Around the late 1780s, America realized that the government it was using did not work. The States were divided, not together since the Articles of Confederation only loosely bound them together. Each State had different foreign treaties, different laws, even different money. The Constitution was proposed, which would transform the states into a united nation with a single, republican government. Two parties arose who disagreed over whether it should be ratified or not; the federalists and the anti-federalists. The federalists were in favor of unifying the states into one government. The anti-federalists, on the other hand, wanted to fix the Articles of Confederation instead of throwing them out and creating a new government. The two sides had
The making of the Constitution not only developed rules of America, but it also developed a small tear in society’s views and if not mended would begin to rip. There were two different interpretations that were dominant in the viewing of the Constitution: Federalists had a loose interpretation that believed in implied powers, and Anti-Federalists believed that the powers not in the Constitution belong to the states. Even before the development of the Constitution, these two parties were bickering about whether the National government had too much power or too little and it carried through; Federalists still believed in a weak central government with emphasis on individual rights where as the Anti-Federalists saw the national government as too week. These two views were breaking farther apart with each step America took and lead to many controversies in the years to come.
George Washington the first president of the United States had a great duel ahead of him. Outraged citizens had a great deal of tension before his term, but when he entered into office those feelings of frustration arose. The Americans commenced to contradicting the ideas and beliefs of their counterparts, these hostile events eventually lead to the clashing of the citizens. Both sides were infuriated with one another, so they formed separate parties known as Republicans and Federalists. These clashes were instituted by Thomas Jefferson and James Madison of the Republican Party, along with Alexander Hamilton of the Federalist Party. Alexander Hamilton and The Federalists supported a strong central government, and they believed that without one an individual would have too much power possibly forming an anarchy, while the Thomas Jefferson, James Madison, and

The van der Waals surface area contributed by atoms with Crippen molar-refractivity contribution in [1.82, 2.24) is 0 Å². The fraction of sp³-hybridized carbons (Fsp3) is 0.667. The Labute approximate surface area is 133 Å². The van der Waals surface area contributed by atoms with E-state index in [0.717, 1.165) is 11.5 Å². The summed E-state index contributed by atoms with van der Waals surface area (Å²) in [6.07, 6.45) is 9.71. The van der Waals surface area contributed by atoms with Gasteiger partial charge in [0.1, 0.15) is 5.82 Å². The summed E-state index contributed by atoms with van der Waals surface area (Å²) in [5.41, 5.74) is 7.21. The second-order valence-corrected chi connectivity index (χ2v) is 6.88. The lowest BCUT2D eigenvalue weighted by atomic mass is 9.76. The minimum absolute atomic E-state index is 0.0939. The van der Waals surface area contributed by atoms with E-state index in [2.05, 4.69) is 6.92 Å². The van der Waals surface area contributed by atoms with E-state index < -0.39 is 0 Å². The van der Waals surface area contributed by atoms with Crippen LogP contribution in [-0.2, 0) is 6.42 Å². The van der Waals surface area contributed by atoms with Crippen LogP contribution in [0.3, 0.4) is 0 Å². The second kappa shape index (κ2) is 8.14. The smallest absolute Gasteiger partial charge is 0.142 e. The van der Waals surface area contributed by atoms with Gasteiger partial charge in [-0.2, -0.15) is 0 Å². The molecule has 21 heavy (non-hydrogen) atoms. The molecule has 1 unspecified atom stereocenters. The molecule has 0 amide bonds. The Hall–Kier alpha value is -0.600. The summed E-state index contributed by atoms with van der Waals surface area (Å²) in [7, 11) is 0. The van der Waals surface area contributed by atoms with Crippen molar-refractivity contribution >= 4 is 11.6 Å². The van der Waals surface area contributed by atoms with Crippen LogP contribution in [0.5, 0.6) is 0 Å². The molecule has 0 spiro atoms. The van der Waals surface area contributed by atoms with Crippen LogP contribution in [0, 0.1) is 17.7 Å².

The Federalists vs. The Anti-Federalists When the revolutionary war was over, the American colonists had found themselves free of British domination. Due to the fact that they were free from British control, they wanted to create their own system of government where tyranny would be practically diminished. Originally, the separate states were connected by The Articles of Confederation. But this document gave the central government no power of their own. Because of this, the states had many problems in international politics since they had just found freedom and did not have the respect of other countries.
The government of the United States has many policies and procedures that we as citizens has to live by some more controversial than some; some policies and procedures has been questioned and some has been justified. I will state some questions about some of these policies and procedures and answer them accordingly. The first pertains to the federalists and the anti-federalists. Explain the differences between the federalists and Anti Federalist. Why did the anti-federalists want a bill of rights? Explain how this country would have been different had they not been successful in their push to add a bill of rights. The differences between the federalists and the anti-federalist are like night and day; it was difficult for these two groups to